This all became apparent earlier this month when someone leaked a partial Alameda Research balance sheet to Coindesk and people noticed that Alameda was counting billions of magic beans as assets against billions of actual dollars in liabilities [🚩]. That made everyone worried about Alameda’s solvency which made everyone worried about FTX’s solvency which made everyone rush to withdraw their funds from FTX before they froze withdrawals, which they very quickly did. FTX found themselves at the center of a bank run. SBF assured everyone that customer funds were safe and that FTX was facing a liquidity crunch, not a solvency crisis.
He was lying.
Chaos and confusion
What happened next was chaotic. SBF announced that FTX had sold itself to Binance (presumably for a pittance) and that customers would be made whole but almost immediately after seeing the books Binance announced they would not be following through with the acquisition because of mismanaged customer funds. FTX was not a solvent bank with a liquidity problem. They were a smoking crater ~$8B wide.
FTX filed for Chapter 11 bankruptcy, SBF stepped down as CEO and all its assets were frozen — at least in theory. In practice a hacker (probably an FTX insider) managed to steal hundreds of millions of dollars worth worth of crypto and swap them around in various channels until they ended up with ~241k ETH (~$291M at time of writing), making them the 36th largest holder of Ethereum and raising all sorts of interesting questions if they decide to start staking.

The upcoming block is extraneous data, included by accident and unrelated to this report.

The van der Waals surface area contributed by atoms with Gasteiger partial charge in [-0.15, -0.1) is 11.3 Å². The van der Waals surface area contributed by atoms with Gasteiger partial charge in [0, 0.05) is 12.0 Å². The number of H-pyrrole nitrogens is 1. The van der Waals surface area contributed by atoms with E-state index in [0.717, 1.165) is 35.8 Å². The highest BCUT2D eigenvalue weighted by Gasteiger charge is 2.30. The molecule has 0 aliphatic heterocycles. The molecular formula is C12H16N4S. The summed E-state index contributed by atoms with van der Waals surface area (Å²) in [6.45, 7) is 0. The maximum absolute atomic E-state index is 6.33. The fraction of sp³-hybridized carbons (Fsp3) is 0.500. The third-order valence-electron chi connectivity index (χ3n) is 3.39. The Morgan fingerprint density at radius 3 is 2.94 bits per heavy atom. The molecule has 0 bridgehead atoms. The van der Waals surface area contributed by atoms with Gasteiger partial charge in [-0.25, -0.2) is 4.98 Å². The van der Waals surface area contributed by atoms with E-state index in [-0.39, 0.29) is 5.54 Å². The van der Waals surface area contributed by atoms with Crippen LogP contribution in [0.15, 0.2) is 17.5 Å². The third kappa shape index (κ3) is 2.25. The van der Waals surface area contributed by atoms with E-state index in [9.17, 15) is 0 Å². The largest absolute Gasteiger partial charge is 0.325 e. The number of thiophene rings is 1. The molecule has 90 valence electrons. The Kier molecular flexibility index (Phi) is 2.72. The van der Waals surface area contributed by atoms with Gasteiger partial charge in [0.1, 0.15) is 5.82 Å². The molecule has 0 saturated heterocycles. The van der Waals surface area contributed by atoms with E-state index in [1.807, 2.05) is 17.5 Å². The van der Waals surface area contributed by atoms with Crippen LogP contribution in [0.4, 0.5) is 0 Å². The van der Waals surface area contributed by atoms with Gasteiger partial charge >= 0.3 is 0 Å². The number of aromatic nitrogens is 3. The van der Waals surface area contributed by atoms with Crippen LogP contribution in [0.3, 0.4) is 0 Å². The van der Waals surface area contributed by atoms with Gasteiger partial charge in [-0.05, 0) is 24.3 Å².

Bahamian accounts were also still able to withdraw from their accounts, supposedly because of a local Bahamian law (FTX is based out of the Bahamas). FTX users scrambled to sell their account balances to local Bahamian users or buy fake Bahamian identities to verify with. Bahamian authorities later denied that those withdrawals were legal but did acknowledge having seized some funds after FTX had formally declared bankruptcy. Was that a legitimate seizure? A bureaucratic mistake? A bribe? A backdoor for SBF? Still unclear.2
What was almost immediately clear was that FTX/Alameda was not just a badly run business but an explicitly criminal one. Not only had Alameda been given visibility into the stop-losses and liquidation thresholds of FTX users and special high-speed access to front run them with, they were also exempt from liquidation. Alameda knew the exact prices that would liquidate FTX users and had no liquidation price for themselves. FTX just let Alameda run up as much risk as they liked, as though they had infinite collateral. Worse yet, the missing ~$8B didn’t just come from credulous investors and crypto lenders who had made loans against foolish collateral. FTX had stolen user deposits and loaned them to Alameda to gamble with.